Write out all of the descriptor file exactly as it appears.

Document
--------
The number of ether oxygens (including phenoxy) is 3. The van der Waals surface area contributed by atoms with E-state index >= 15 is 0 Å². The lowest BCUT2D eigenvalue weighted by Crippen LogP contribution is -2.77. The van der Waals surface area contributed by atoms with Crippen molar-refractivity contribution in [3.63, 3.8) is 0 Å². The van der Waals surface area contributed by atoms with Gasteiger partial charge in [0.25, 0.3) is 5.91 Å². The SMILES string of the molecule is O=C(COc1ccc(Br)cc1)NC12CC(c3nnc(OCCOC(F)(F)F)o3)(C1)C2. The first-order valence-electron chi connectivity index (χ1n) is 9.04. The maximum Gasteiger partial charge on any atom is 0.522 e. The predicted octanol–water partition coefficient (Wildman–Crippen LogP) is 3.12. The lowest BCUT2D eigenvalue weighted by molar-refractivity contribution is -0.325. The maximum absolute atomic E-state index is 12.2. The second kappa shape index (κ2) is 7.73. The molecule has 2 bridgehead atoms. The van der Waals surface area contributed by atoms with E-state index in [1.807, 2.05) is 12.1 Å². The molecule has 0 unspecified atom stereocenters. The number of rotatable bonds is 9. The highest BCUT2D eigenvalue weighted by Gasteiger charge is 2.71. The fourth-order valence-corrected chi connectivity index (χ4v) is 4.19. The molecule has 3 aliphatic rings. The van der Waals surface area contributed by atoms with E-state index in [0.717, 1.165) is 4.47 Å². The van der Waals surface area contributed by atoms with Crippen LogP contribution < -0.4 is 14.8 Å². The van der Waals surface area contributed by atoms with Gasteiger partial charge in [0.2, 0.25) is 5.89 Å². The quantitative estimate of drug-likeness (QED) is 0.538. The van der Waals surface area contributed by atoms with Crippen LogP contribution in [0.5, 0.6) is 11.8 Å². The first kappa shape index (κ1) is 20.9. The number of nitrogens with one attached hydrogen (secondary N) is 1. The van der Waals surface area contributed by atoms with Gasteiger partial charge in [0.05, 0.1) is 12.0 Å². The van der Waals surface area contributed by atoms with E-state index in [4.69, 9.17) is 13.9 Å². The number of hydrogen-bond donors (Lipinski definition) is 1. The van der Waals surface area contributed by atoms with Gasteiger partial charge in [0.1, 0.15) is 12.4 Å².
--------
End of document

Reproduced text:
The number of ether oxygens (including phenoxy) is 3. The van der Waals surface area contributed by atoms with E-state index >= 15 is 0 Å². The lowest BCUT2D eigenvalue weighted by Crippen LogP contribution is -2.77. The van der Waals surface area contributed by atoms with Crippen molar-refractivity contribution in [3.63, 3.8) is 0 Å². The van der Waals surface area contributed by atoms with Gasteiger partial charge in [0.25, 0.3) is 5.91 Å². The SMILES string of the molecule is O=C(COc1ccc(Br)cc1)NC12CC(c3nnc(OCCOC(F)(F)F)o3)(C1)C2. The first-order valence-electron chi connectivity index (χ1n) is 9.04. The maximum Gasteiger partial charge on any atom is 0.522 e. The predicted octanol–water partition coefficient (Wildman–Crippen LogP) is 3.12. The lowest BCUT2D eigenvalue weighted by molar-refractivity contribution is -0.325. The maximum absolute atomic E-state index is 12.2. The second kappa shape index (κ2) is 7.73. The molecule has 2 bridgehead atoms. The van der Waals surface area contributed by atoms with E-state index in [1.807, 2.05) is 12.1 Å². The molecule has 0 unspecified atom stereocenters. The number of rotatable bonds is 9. The highest BCUT2D eigenvalue weighted by Gasteiger charge is 2.71. The fourth-order valence-corrected chi connectivity index (χ4v) is 4.19. The molecule has 3 aliphatic rings. The van der Waals surface area contributed by atoms with E-state index in [0.717, 1.165) is 4.47 Å². The van der Waals surface area contributed by atoms with Crippen LogP contribution < -0.4 is 14.8 Å². The van der Waals surface area contributed by atoms with Gasteiger partial charge in [0.2, 0.25) is 5.89 Å². The quantitative estimate of drug-likeness (QED) is 0.538. The van der Waals surface area contributed by atoms with Crippen LogP contribution in [0.5, 0.6) is 11.8 Å². The first kappa shape index (κ1) is 20.9. The number of nitrogens with one attached hydrogen (secondary N) is 1. The van der Waals surface area contributed by atoms with Gasteiger partial charge in [0.05, 0.1) is 12.0 Å². The van der Waals surface area contributed by atoms with E-state index in [4.69, 9.17) is 13.9 Å². The number of hydrogen-bond donors (Lipinski definition) is 1. The van der Waals surface area contributed by atoms with Gasteiger partial charge in [0.1, 0.15) is 12.4 Å².